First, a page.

The fact is we already have “socialism” today. It’s not the socialism we feared in 1974. We have socialized the risks of capitalism, to the benefit of a small portion of the country, while a larger portion struggles.

That’s why Bernie Sanders may be on your ballot this November, and why he could win if the economy worsens. And there’s a chance it will. I long ago said Japan was a bug in search of a windshield. Maybe I should have said China. In either case, it’s beginning to look like virus COVID-19 could be the windshield against which the global economy meets its maker.

I am not being gloom-and-doom. I really believe the world is getting better and I see opportunity everywhere. However, if there is a recession, and thus more people in pain… if we haven’t given people better answers, they may choose socialism by default.

Coupled with socialism by central banking and bureaucracy?

It’s late and time to hit the send button. Let me close quickly by saying that these questions will be on the SIC agenda. Have a great week!

Your swear I am an optimist analyst,

John Mauldin
Co-Founder, Mauldin Economics

Pension funds and private equity: a puzzling romance

Investors are supposed to be paid extra for lack of liquidity in investments. Not any more

Jonathan Ford

CA's Gov't Pension Fund To Report Loss Of One Quarter Of Its Holdings...SACRAMENTO, CA - JULY 21: The California Public Employees' Retirement System building in Sacramento, California July 21, 2009. CalPERS, the state's public employees retirement fund, reported a loss of 23.4%, its largest annual loss. (Photo by Max Whittaker/Getty Images)
Calpers is seeking to raise the proportion of its giant fund in private equity by a third © Getty

It is a guiding principle of finance that there is a premium to pay for tying up investors’ money in illiquid investments. The tighter those knots are, and the longer holders are bound in for, the higher the price.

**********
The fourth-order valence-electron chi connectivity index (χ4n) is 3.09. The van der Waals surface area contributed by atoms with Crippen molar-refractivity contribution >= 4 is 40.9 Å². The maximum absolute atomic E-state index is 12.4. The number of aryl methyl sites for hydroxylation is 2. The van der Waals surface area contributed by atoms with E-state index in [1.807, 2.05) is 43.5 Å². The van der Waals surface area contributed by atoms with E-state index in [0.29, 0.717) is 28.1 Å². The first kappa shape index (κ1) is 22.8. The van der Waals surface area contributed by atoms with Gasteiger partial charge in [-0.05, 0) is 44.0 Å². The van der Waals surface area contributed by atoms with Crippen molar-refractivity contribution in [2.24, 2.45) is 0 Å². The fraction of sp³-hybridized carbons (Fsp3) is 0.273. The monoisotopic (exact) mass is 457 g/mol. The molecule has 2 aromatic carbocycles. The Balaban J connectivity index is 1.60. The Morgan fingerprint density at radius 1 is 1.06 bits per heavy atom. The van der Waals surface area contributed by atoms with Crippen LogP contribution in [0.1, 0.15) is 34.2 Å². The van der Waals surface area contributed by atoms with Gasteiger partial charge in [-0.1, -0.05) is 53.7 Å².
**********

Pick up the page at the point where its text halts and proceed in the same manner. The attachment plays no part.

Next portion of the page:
Take private equity, where investors commit their cash for up to a decade in unsaleable investments.

You might think at first glance that this rule goes without saying. After all, don’t most buyout industry handouts show private equity investments returning much more than public market alternatives?

Returns data from the British Private Equity and Venture Capital Association’s 2018 performance measurement survey provide an example. These show that over the previous decade, UK private equity generated returns of 13.7 per cent a year, net of fees, far outpacing the 9.1 per cent on the FTSE All-Share index.

They suggest that when pension schemes fling their cash at buyouts, they can expect some reward for their patience. That is schemes such as Calpers, which is seeking to raise the proportion of its giant fund in private equity by a third, or Britain’s Universities Superannuation Scheme, which has roughly 21 per cent of its assets tied up in “private markets”.

So all’s well with the world then? Not so fast.

Look more carefully at that data and you start questioning the existence of the so-called “illiquidity premium”. Doubts centre on the numbers, and whether they present a realistic picture of the relative performance of buyouts.

Academics have long questioned whether the internal rate of return (IRR) calculations favoured by buyout firms overstate their performance against quoted stocks.